Mn is an essential element that becomes toxic at elevated cellular levels leading to the onset of an incurable neurotoxic syndrome. To date, research on Mn homeostasis and toxicosis in mammals has focused on the mechanisms of Mn influx but the identified influx transporters are neither specific for Mn nor regulated by cellular Mn levels. In contrast, the role of efflux of cytosolic Mn is understudied although efflux plays a significant role in maintaining homeostasis of other metals. The investigators have now identified an important role for efflux of Mn via uptake into the Golgi apparatus followed by secretion in maintaining cellular Mn levels and protecting against excess Mn accumulation during elevated exposure. Based on this, their goal is to elucidate the regulatory mechanisms governing Mn efflux by the Golgi to so as to better understand the role of this fundamental process in Mn homeostasis and in the development of Mn-induced neurotoxicity. The investigators'results indicate that uptake of Mn into the Golgi requires SPCA1, a Golgi-localized Ca/Mn pump and that SPCA1 rapidly traffics between the Golgi and endosomes. As subcellular trafficking of ion pumps regulate their activity, their first aim is to elucidate the role of SPCA1 trafficking in regulating Mn efflux. The investigators also discovered that increased intra-Golgi Mn induces rapid degradation of the Golgi protein GPP130 and that GPP130 levels impact Mn efflux and toxicity. Therefore, the second aim is to elucidate the mechanism by which GPP130 regulates Mn efflux and toxicity. Finally, as additional factors regulating Mn efflux remain to be identified, the third aim is to perform a genome wide RNAi screen for proteins that alter control of Mn by the Golgi. In the screen, a modified version of GPP130 will serve as a novel sensor of Golgi lumenal Mn. The proposed studies will provide mechanistic understanding of a crucial but unexplored aspect of Mn homeostasis that is directly relevant to the pathobiology of Mn-induced neurotoxicity. Public Health Relevance: Manganese is an environmental and occupational toxin that leads to the onset of a Parkinson-like neurologic disease with no cure. The proposed work will determine the mechanism by which Mn is removed from human cells. This will lay the foundation for making drugs that increase removal of cellular Mn for the treatment of Mn toxicity in the future. It will also enable us to determine if genetic or acquired defects in Mn removal exist in the population that increases the risk of developing Mn-induced neurotoxicity.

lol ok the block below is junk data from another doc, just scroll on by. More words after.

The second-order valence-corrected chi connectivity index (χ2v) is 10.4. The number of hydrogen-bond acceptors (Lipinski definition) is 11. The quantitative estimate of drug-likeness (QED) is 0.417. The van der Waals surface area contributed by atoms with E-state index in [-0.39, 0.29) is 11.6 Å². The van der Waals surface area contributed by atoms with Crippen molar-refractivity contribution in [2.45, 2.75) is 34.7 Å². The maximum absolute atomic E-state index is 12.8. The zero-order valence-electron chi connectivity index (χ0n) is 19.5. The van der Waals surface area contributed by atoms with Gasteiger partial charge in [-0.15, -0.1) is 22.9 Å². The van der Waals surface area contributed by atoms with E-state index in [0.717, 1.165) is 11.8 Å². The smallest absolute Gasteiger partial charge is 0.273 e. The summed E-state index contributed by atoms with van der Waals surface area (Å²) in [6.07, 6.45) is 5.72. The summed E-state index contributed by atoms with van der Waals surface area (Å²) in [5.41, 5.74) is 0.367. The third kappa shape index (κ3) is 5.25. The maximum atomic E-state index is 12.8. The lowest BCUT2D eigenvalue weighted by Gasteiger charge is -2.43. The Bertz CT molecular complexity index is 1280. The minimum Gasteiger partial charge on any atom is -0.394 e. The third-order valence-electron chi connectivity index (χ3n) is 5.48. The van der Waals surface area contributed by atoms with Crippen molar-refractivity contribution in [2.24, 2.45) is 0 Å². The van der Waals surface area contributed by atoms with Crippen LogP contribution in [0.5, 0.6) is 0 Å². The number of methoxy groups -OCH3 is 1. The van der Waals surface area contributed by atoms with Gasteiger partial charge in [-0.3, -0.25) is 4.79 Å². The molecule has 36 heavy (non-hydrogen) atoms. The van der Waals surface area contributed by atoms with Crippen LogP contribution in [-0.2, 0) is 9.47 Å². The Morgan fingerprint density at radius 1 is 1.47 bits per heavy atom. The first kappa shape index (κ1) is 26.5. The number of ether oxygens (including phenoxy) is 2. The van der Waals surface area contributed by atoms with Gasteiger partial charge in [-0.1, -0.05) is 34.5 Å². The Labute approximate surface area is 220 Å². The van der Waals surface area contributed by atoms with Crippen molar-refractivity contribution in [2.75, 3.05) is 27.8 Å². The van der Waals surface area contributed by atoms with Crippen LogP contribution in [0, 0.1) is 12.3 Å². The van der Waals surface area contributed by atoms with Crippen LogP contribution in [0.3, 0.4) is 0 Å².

Public Health Relevance

Manganese is an environmental and occupational toxin that leads to the onset of a Parkinson-like neurologic disease with no cure. The proposed work will determine the mechanism by which Mn is removed from human cells. This will lay the foundation for making drugs that increase removal of cellular Mn for the treatment of Mn toxicity in the future. It will also enable us to determine if genetic or acquired defects in Mn removal exist in the population that increases the risk of developing Mn-induced neurotoxicity.

Agency
National Institute of Health (NIH)
Institute
National Institute of Environmental Health Sciences (NIEHS)
Type
Career Transition Award (K99)
Project #
5K99ES020844-02
Application #
8401141
Study Section
Special Emphasis Panel (ZES1-LKB-J (K0))
Program Officer
Shreffler, Carol K
Project Start
2011-12-15
Project End
2013-03-31
Budget Start
2012-12-01
Budget End
2013-03-31
Support Year
2
Fiscal Year
2013
Total Cost
$79,982
Indirect Cost
$5,925
Name
Carnegie-Mellon University
Department
Biology
Type
Schools of Arts and Sciences
DUNS #
052184116
City
Pittsburgh
State
PA
Country
United States
Zip Code
15213